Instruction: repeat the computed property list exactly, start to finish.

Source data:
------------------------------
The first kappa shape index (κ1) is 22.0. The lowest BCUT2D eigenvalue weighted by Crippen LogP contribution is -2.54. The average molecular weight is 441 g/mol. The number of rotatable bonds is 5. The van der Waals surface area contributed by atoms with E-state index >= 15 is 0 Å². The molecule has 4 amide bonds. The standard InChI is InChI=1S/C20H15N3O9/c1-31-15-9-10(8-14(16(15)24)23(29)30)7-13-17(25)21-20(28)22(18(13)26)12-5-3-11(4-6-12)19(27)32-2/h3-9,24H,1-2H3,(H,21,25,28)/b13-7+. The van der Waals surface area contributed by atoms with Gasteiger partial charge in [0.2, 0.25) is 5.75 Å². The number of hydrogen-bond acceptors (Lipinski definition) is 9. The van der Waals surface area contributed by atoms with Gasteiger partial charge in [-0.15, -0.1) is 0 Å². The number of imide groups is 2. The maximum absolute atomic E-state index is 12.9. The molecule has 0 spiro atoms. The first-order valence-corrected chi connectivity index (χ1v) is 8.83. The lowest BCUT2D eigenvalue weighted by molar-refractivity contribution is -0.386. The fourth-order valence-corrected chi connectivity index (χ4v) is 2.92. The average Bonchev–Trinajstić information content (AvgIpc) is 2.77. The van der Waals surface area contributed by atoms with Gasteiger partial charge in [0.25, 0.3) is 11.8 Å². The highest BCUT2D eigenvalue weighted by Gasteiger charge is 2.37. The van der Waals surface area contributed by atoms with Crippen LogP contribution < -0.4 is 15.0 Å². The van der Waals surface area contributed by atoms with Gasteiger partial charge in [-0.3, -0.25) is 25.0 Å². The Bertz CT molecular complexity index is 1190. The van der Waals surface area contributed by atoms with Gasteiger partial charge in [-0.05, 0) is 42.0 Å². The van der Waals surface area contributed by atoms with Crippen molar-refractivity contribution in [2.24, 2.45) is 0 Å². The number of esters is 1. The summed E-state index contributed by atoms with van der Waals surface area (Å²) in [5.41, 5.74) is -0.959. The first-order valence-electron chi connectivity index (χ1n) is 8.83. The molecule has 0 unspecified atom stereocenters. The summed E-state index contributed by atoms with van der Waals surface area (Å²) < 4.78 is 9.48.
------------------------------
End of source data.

The first kappa shape index (κ1) is 22.0. The lowest BCUT2D eigenvalue weighted by Crippen LogP contribution is -2.54. The average molecular weight is 441 g/mol. The number of rotatable bonds is 5. The van der Waals surface area contributed by atoms with E-state index >= 15 is 0 Å². The molecule has 4 amide bonds. The standard InChI is InChI=1S/C20H15N3O9/c1-31-15-9-10(8-14(16(15)24)23(29)30)7-13-17(25)21-20(28)22(18(13)26)12-5-3-11(4-6-12)19(27)32-2/h3-9,24H,1-2H3,(H,21,25,28)/b13-7+. The van der Waals surface area contributed by atoms with Gasteiger partial charge in [0.2, 0.25) is 5.75 Å². The number of hydrogen-bond acceptors (Lipinski definition) is 9. The van der Waals surface area contributed by atoms with Gasteiger partial charge in [-0.15, -0.1) is 0 Å². The number of imide groups is 2. The maximum absolute atomic E-state index is 12.9. The molecule has 0 spiro atoms. The first-order valence-corrected chi connectivity index (χ1v) is 8.83. The lowest BCUT2D eigenvalue weighted by molar-refractivity contribution is -0.386. The fourth-order valence-corrected chi connectivity index (χ4v) is 2.92. The average Bonchev–Trinajstić information content (AvgIpc) is 2.77. The van der Waals surface area contributed by atoms with Gasteiger partial charge in [0.25, 0.3) is 11.8 Å². The highest BCUT2D eigenvalue weighted by Gasteiger charge is 2.37. The van der Waals surface area contributed by atoms with Crippen LogP contribution < -0.4 is 15.0 Å². The van der Waals surface area contributed by atoms with Gasteiger partial charge in [-0.3, -0.25) is 25.0 Å². The Bertz CT molecular complexity index is 1190. The van der Waals surface area contributed by atoms with Gasteiger partial charge in [-0.05, 0) is 42.0 Å². The van der Waals surface area contributed by atoms with Crippen molar-refractivity contribution in [2.24, 2.45) is 0 Å². The number of esters is 1. The summed E-state index contributed by atoms with van der Waals surface area (Å²) in [5.41, 5.74) is -0.959. The first-order valence-electron chi connectivity index (χ1n) is 8.83. The molecule has 0 unspecified atom stereocenters. The summed E-state index contributed by atoms with van der Waals surface area (Å²) < 4.78 is 9.48.